Sam Bledsoe has an amazing mind. The Last Senoobians is a complex, yet accessible tale spanning centuries of time and light-years of distance across the galaxy. There are multiple alien races - some nefarious, some benign. Then, of course, there are the humans. I put it that way because, unlike so many other “first contact” type stories, this one centers from the point of view of a race other than the human one. The Senoobians find themselves on Earth (which they call Karyntis) because their own world was doomed to destruction by a cataclysmic event beyond their ability to stop or control. The plot around all of this is intricate and involved. Following this plot is part of the joy the reader experiences as the story unfolds. I won’t spoil any of that with more details here.
This is a story of perseverance, dogged determination and a struggle for survival that crosses yawning canyons of daunting uncertainty and hurtles the reader through thrilling scenes of conflict, desperation and despair. The characters are richly detailed and emerge from nothing to personalities you can almost touch and feel as events progress. Bledsoe does an excellent job weaving the tapestry of his characters’ portraits into the story itself. By the end, you feel like these characters are a part of your life. It would scarcely surprise you to run into one of them on the street as you make your way home from the market.
Adding to the suspension of disbelief is the inclusion of so many unexplained and mysterious phenomena found on Earth today. The presence of the Senoobians is interleaved into discoveries made throughout human history, making the story seem entirely plausible, even though you keep telling yourself it just can’t be. This is what a great sci-fi story does. It causes you to question your own perception of reality – to entertain in your mind the taking of the story at face value. The Last Senoobians is a wild ride. As wild as it gets, you will still find yourself believing it could be possible.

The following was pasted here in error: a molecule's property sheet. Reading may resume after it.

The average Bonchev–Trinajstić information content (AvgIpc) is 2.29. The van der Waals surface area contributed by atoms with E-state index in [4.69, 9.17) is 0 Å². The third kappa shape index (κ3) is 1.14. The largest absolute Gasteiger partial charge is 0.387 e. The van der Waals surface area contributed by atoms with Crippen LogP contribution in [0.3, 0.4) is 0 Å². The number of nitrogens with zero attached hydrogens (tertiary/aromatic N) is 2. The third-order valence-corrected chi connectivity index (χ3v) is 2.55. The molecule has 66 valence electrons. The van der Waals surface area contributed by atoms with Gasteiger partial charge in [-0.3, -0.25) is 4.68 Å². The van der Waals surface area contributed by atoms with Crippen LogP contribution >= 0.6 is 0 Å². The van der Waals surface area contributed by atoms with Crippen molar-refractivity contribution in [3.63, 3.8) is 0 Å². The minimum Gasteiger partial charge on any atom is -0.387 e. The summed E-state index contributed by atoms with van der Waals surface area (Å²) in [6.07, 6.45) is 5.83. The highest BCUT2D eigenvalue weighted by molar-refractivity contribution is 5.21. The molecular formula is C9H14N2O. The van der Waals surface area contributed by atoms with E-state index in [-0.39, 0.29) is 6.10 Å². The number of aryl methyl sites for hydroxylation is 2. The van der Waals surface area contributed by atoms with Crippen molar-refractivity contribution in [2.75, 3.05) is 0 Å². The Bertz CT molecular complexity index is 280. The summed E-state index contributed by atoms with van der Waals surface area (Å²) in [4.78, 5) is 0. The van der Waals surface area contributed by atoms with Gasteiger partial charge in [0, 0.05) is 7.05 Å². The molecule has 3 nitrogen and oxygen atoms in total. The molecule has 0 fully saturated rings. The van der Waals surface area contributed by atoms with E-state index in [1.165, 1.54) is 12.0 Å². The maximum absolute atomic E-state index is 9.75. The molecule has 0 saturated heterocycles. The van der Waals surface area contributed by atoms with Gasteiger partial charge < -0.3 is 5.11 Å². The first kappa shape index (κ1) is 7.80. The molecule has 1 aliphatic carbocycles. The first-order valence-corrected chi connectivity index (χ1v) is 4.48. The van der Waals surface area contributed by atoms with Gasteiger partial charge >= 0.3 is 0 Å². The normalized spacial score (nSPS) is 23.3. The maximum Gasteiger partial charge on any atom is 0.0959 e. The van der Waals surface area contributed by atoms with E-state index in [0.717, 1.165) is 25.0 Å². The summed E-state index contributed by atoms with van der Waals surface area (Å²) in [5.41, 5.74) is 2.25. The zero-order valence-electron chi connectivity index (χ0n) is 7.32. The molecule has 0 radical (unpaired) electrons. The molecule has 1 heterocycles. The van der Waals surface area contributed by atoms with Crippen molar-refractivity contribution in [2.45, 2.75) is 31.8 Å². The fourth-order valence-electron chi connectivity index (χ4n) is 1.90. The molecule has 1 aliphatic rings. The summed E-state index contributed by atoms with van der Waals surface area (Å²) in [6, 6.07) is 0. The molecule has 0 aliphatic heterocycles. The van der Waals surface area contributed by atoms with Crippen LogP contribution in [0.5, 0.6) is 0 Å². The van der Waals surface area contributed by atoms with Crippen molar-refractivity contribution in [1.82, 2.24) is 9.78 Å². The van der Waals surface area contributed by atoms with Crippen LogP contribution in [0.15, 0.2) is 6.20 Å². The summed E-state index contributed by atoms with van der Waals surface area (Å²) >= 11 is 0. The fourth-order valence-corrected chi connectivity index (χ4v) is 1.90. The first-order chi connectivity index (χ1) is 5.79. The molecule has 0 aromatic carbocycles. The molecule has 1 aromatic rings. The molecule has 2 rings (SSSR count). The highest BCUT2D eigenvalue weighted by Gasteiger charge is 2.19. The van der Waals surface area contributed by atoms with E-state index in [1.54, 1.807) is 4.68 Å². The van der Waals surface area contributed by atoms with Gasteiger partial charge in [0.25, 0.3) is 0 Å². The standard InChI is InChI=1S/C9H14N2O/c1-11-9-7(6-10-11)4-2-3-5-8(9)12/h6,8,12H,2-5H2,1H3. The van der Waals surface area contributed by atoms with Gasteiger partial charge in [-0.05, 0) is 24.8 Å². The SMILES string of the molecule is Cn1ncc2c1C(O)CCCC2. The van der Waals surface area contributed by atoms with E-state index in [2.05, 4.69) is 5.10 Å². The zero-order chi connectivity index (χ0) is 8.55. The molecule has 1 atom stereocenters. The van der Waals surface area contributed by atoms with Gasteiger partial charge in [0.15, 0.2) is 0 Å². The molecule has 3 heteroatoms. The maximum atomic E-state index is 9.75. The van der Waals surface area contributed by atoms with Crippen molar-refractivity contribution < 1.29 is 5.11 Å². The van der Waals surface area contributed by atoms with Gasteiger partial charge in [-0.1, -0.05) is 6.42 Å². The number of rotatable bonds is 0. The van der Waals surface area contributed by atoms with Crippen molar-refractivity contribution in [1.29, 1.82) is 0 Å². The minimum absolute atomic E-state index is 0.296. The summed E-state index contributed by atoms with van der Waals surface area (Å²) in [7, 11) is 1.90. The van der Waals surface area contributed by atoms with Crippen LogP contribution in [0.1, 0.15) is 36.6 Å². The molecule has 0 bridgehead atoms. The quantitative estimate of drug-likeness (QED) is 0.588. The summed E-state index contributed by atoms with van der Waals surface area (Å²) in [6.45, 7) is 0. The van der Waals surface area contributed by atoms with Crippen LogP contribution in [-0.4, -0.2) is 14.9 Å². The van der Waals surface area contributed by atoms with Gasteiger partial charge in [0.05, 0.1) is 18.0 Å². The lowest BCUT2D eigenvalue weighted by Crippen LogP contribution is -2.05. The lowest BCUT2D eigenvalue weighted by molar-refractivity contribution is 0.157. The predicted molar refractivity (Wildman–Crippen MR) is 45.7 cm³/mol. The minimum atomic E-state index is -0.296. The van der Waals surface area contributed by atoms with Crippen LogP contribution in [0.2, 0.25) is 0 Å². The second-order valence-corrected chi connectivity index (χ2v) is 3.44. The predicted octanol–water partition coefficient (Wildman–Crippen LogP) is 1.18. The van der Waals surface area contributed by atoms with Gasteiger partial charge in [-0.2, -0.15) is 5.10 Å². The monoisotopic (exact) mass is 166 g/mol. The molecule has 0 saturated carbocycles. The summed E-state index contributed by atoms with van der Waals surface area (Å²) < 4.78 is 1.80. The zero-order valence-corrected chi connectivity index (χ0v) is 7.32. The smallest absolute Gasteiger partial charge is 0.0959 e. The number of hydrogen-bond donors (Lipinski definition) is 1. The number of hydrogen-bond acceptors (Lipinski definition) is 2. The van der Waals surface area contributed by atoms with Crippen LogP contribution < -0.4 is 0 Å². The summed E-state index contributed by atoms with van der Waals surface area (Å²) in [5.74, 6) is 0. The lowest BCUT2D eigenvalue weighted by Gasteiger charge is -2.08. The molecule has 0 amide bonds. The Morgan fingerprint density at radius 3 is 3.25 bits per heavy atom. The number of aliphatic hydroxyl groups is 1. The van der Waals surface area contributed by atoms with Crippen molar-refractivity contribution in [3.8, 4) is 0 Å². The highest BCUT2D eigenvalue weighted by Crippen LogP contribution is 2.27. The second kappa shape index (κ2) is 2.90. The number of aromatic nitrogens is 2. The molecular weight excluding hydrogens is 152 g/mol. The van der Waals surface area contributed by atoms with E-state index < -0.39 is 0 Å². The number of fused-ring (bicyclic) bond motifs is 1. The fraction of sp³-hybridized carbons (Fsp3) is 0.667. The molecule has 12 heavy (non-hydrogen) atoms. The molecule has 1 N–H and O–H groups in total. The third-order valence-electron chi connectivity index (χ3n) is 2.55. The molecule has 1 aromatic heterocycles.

I also loved the inclusion of a brief pronunciation guide and some additional information about the native language spoken by the Senoobians. During the first part of the book, I found myself referencing this material so that I could learn to mentally pronounce the names of people and places correctly as I traveled through the story. The fact that this became important to me is a testament to how deeply this story draws the reader into Bledsoe’s incredible universe. I actually cared about how to pronounce “Karyntis”!
The Last Senoobians is a well-crafted story. Continuity is flawless – a genuine feat considering the vast arcs the story covers. The story stands firmly on its own, but I am left wondering what happens next. I am looking forward to reading the second book in the series, The Bintorga Tree, to find out.
Tilmer Wright ~...